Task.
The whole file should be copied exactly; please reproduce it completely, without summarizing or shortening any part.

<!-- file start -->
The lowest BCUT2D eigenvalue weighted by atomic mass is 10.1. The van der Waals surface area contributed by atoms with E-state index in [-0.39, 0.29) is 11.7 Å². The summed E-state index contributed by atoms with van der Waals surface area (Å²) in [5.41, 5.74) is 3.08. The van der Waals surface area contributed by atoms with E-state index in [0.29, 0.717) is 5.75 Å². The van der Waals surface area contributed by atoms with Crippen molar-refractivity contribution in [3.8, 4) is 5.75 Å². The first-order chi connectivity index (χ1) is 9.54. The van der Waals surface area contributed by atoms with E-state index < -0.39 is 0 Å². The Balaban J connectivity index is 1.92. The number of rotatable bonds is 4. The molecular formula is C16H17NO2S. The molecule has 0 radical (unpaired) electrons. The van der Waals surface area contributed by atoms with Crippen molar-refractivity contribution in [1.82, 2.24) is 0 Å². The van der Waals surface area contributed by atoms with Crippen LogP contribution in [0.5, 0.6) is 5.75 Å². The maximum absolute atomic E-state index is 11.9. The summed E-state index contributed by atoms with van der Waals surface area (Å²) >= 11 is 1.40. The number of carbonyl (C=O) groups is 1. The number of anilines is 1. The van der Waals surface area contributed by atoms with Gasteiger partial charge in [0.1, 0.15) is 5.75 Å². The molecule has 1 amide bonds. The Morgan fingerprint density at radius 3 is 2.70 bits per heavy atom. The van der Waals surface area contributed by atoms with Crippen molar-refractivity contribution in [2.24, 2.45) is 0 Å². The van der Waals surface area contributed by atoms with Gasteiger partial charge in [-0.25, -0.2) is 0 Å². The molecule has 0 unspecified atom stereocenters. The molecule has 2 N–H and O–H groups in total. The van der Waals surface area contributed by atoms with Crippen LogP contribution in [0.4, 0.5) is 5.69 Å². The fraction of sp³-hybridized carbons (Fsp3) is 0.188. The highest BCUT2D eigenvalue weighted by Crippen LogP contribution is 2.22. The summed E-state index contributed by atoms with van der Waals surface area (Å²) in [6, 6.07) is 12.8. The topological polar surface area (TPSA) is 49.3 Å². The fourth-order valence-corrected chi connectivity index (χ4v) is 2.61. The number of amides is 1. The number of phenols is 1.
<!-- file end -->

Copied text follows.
The lowest BCUT2D eigenvalue weighted by atomic mass is 10.1. The van der Waals surface area contributed by atoms with E-state index in [-0.39, 0.29) is 11.7 Å². The summed E-state index contributed by atoms with van der Waals surface area (Å²) in [5.41, 5.74) is 3.08. The van der Waals surface area contributed by atoms with E-state index in [0.29, 0.717) is 5.75 Å². The van der Waals surface area contributed by atoms with Crippen molar-refractivity contribution in [3.8, 4) is 5.75 Å². The first-order chi connectivity index (χ1) is 9.54. The van der Waals surface area contributed by atoms with E-state index < -0.39 is 0 Å². The Balaban J connectivity index is 1.92. The number of rotatable bonds is 4. The molecular formula is C16H17NO2S. The molecule has 0 radical (unpaired) electrons. The van der Waals surface area contributed by atoms with Crippen molar-refractivity contribution in [1.82, 2.24) is 0 Å². The van der Waals surface area contributed by atoms with Crippen LogP contribution in [0.5, 0.6) is 5.75 Å². The maximum absolute atomic E-state index is 11.9. The summed E-state index contributed by atoms with van der Waals surface area (Å²) >= 11 is 1.40. The number of carbonyl (C=O) groups is 1. The number of anilines is 1. The van der Waals surface area contributed by atoms with Gasteiger partial charge in [0.1, 0.15) is 5.75 Å². The molecule has 1 amide bonds. The Morgan fingerprint density at radius 3 is 2.70 bits per heavy atom. The van der Waals surface area contributed by atoms with Crippen molar-refractivity contribution in [2.24, 2.45) is 0 Å². The van der Waals surface area contributed by atoms with Gasteiger partial charge in [-0.25, -0.2) is 0 Å². The molecule has 0 unspecified atom stereocenters. The molecule has 2 N–H and O–H groups in total. The van der Waals surface area contributed by atoms with Crippen LogP contribution in [0.4, 0.5) is 5.69 Å². The fraction of sp³-hybridized carbons (Fsp3) is 0.188. The highest BCUT2D eigenvalue weighted by Crippen LogP contribution is 2.22. The summed E-state index contributed by atoms with van der Waals surface area (Å²) in [6, 6.07) is 12.8. The topological polar surface area (TPSA) is 49.3 Å². The fourth-order valence-corrected chi connectivity index (χ4v) is 2.61. The number of amides is 1. The number of phenols is 1.